35 posted on 12/07/2003 8:50:05 AM PST by an amused spectator (1,700 innocent civilians saved by United States troops in November, 2003)
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To: an amused spectator
Excellent edit, my friend.
36 posted on 12/07/2003 9:04:15 AM PST by Skywalk
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To: bdeaner
The good Dr. Ray may be the Larger Hammer often sought.

More, MUCH more:
Below is a list of excerpts from older articles put online by John Ray as a public service. The articles concerned are in general otherwise available only by special request to a University or other major library.


Alker, H.A. (1971) A quasi-paranoid feature of students' extreme attitudes against colonialism. Behavioral Science, 16, 218-227.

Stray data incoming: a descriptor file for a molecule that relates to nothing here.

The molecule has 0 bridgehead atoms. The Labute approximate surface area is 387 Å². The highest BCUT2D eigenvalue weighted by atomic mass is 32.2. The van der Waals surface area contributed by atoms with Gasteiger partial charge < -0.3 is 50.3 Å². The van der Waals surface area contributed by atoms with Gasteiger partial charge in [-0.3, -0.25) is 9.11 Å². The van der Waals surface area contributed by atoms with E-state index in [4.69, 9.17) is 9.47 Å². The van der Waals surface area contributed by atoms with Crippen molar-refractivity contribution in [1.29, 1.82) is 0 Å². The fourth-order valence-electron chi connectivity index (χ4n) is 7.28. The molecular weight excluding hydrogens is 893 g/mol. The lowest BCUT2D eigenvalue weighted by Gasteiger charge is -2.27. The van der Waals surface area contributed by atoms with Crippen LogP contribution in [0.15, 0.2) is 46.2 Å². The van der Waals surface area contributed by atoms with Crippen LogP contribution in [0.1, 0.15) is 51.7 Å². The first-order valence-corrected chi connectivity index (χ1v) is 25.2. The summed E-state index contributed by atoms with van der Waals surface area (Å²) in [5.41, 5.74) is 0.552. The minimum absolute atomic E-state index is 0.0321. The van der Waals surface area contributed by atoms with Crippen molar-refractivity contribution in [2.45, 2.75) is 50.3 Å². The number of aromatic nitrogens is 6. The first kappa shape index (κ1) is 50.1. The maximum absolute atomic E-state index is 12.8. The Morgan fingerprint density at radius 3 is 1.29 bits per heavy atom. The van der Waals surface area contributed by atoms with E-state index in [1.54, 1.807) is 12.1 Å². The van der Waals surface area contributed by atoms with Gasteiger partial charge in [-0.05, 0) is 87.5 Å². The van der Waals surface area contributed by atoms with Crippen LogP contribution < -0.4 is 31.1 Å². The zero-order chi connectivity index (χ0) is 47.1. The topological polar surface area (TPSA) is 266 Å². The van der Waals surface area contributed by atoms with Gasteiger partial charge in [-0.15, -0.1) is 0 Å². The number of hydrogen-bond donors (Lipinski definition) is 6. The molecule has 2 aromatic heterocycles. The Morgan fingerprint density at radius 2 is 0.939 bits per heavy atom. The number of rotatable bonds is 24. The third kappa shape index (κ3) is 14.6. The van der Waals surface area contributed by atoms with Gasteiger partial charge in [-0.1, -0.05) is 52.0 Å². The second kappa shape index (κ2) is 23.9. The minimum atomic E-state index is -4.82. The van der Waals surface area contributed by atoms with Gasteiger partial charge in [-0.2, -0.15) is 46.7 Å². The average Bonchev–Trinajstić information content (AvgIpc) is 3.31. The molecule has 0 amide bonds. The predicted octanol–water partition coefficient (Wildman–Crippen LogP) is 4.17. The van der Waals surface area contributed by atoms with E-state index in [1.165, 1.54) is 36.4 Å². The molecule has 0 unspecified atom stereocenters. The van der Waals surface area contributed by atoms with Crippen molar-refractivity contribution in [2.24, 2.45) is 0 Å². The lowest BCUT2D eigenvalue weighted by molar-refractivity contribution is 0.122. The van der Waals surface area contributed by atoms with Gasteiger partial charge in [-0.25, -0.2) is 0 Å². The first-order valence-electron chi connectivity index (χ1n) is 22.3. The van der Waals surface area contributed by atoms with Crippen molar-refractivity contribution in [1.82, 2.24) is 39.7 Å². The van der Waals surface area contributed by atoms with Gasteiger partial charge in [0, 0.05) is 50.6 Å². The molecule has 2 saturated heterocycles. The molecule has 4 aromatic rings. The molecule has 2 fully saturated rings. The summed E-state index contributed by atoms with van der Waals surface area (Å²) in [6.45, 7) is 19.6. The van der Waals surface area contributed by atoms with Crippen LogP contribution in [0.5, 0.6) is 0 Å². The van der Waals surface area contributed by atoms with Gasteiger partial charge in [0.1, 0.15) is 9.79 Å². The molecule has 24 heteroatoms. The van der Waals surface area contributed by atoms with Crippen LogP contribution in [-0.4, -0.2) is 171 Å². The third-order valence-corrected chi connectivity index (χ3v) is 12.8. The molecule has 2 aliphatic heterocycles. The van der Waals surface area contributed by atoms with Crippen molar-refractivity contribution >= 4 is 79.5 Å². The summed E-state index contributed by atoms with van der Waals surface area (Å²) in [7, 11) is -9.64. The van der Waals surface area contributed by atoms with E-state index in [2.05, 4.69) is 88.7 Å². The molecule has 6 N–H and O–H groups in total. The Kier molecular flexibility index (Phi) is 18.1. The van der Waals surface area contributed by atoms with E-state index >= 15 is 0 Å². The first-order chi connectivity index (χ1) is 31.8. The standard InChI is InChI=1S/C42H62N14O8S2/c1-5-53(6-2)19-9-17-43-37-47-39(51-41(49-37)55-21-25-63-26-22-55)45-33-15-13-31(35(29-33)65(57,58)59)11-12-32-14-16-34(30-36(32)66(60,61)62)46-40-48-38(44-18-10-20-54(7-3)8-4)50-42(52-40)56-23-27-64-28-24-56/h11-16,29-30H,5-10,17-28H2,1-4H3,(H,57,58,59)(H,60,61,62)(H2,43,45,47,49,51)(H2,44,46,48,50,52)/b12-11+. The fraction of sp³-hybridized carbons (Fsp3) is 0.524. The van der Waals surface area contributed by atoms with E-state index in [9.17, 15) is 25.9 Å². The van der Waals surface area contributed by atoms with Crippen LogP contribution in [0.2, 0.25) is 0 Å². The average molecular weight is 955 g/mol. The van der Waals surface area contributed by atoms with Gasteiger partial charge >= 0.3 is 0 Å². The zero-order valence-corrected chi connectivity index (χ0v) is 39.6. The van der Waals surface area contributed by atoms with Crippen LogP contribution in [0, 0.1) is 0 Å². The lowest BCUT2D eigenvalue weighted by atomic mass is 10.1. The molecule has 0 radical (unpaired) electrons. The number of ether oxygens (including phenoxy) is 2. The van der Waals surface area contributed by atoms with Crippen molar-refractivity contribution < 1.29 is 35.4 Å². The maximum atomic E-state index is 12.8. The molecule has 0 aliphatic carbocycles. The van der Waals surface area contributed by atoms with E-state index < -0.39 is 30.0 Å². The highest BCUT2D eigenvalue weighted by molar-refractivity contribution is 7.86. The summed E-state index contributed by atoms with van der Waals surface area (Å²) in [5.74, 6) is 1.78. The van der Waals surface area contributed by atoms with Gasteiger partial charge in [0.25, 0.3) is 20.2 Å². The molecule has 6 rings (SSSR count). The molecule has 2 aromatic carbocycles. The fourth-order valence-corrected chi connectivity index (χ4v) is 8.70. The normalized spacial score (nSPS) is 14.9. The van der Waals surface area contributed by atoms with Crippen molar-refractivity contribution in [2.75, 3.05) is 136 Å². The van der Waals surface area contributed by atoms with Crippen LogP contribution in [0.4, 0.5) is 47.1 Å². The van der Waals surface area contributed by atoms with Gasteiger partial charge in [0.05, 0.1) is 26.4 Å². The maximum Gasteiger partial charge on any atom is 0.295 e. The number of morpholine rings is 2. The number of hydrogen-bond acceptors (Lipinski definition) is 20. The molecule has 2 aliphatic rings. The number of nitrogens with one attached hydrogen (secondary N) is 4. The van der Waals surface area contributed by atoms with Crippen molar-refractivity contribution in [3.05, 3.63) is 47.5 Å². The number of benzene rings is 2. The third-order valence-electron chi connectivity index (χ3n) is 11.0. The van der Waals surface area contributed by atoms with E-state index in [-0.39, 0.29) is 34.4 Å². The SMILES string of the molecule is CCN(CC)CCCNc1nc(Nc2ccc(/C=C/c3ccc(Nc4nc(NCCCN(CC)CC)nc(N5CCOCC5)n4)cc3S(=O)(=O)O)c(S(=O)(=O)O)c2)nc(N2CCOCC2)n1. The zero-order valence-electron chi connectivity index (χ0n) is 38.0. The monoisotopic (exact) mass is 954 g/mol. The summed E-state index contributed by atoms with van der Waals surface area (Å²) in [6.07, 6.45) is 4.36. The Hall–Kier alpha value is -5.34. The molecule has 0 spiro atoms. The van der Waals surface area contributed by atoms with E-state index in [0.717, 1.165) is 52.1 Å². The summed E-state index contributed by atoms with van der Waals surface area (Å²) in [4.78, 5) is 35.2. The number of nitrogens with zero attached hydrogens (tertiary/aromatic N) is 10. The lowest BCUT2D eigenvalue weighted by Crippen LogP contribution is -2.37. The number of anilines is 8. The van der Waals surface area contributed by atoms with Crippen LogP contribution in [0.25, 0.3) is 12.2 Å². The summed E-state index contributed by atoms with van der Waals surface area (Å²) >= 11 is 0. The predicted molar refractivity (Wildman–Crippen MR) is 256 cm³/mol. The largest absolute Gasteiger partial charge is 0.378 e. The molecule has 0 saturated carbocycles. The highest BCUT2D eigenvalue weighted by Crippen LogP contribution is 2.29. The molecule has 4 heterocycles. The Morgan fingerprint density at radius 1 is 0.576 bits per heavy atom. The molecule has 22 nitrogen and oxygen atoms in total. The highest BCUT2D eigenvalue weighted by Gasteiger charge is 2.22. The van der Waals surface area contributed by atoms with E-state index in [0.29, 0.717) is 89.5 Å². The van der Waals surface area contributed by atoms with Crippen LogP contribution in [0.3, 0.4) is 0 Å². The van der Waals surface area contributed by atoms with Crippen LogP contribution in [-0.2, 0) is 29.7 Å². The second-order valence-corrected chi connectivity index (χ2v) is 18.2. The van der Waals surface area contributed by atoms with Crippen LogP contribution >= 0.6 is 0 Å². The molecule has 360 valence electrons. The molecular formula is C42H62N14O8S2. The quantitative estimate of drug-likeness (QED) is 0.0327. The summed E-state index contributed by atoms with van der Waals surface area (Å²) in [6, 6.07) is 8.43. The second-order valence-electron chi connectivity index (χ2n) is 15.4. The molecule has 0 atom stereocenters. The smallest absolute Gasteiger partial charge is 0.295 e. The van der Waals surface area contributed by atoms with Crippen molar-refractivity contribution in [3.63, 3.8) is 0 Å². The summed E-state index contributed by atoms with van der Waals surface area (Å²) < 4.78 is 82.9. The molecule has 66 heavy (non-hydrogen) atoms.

Baker, L. D., Di Marco, N. & Scott, W. E. (1975) Effects of supervisors' sex and level of authoritarianism on evaluation and reinforcement of blind and sighted workers. Journal of Applied Psychology, Vol 60(1), 28-32.

Breggin, P.R. (1979) The Psychiatric Holocaust. Penthouse, January.

Ellis, A. (1970) Intellectual Fascism J. Human Relations, 18, 700-709.

Alan C. Elms (1970) Those little old ladies in tennis shoes are no nuttier than anyone else, it turns out. Psychology Today, 3, 27-59.

Fracchia, J., Sheppard, C., Pintyr, J., Crovello, J. & Merlis, S. (1972) Personal adjustment and authoritarian attitudes toward the mentally ill. Psychological Reports, 31, 483-486.

Gabennesch, H. (1972) Authoritarianism as World View. American J. Sociology, 77 (5), 857-875.